WASHINGTON – Ahead of the Democratic presidential debate this week, 2020 White House hopefuls would do well to remember that the majority of Democrats would rather candidates focus on building and improving on what’s working, rather than instituting a one-size-fits-all government health insurance system, like Medicare for all, Medicare buy-in or the public option.
Polling has consistently shown that most Americans oppose Medicare for all once they know what it is, and most Democratic voters favor strengthening the Affordable Care Act over pursuing Medicare for all.
Recent polling by the Kaiser Family Foundation (KFF) finds that support for Medicare for all is on the decline, as “a larger share of Democrats and Democratic-leaning independents would prefer lawmakers build on the existing ACA” and “the share of Democrats who now say they ‘strongly favor’ a national Medicare-for-all plan is down” 12 percentage points in the three months since Kaiser last asked the question.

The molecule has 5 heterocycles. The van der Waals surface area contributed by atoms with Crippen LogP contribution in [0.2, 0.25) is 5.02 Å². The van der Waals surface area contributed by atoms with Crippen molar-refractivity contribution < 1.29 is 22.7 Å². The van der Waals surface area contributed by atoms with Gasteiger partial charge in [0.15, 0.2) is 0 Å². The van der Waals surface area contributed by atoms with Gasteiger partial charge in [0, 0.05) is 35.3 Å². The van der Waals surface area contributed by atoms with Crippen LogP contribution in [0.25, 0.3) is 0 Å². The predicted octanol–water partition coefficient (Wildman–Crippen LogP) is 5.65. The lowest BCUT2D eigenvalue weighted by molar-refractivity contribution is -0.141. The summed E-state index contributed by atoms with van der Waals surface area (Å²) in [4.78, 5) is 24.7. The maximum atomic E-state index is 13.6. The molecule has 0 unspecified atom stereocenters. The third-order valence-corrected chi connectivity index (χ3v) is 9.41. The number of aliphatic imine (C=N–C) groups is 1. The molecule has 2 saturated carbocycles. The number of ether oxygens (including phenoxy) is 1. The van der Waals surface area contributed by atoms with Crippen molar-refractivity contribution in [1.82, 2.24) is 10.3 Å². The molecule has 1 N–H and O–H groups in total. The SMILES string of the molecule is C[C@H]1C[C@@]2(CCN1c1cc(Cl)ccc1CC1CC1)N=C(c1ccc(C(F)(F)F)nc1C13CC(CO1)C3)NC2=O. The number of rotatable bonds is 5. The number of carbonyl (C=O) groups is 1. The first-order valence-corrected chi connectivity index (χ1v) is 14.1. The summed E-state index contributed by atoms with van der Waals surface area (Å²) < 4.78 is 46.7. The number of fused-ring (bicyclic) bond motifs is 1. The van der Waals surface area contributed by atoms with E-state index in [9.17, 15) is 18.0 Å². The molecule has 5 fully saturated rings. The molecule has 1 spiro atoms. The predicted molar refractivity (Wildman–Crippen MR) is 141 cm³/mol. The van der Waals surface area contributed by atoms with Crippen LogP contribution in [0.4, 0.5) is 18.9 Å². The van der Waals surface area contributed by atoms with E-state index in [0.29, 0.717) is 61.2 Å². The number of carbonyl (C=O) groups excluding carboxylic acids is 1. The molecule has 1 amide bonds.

Previous polling from KFF reveals that “majorities of Americans are unaware of the kind of dramatic changes that [Medicare for all] would bring to the nation’s health care system.” CNN reports that few Americans support Medicare for all once they better understand its consequences, and even most Democrats and Democratic-leaning independents would prefer our elected officials focus instead on improving and building upon what works in American health care.
Another poll conducted earlier this year by the KFF revealed that support for Medicare for all “drops as low as -44 percentage points” when people find out it would “lead to delays in some people getting some medical tests and treatments,” and “is also negative if people hear it would threaten the current Medicare program (-28 percentage points), require most Americans to pay more in taxes (-23 percentage points), or eliminate private health insurance companies (-21 percentage points).”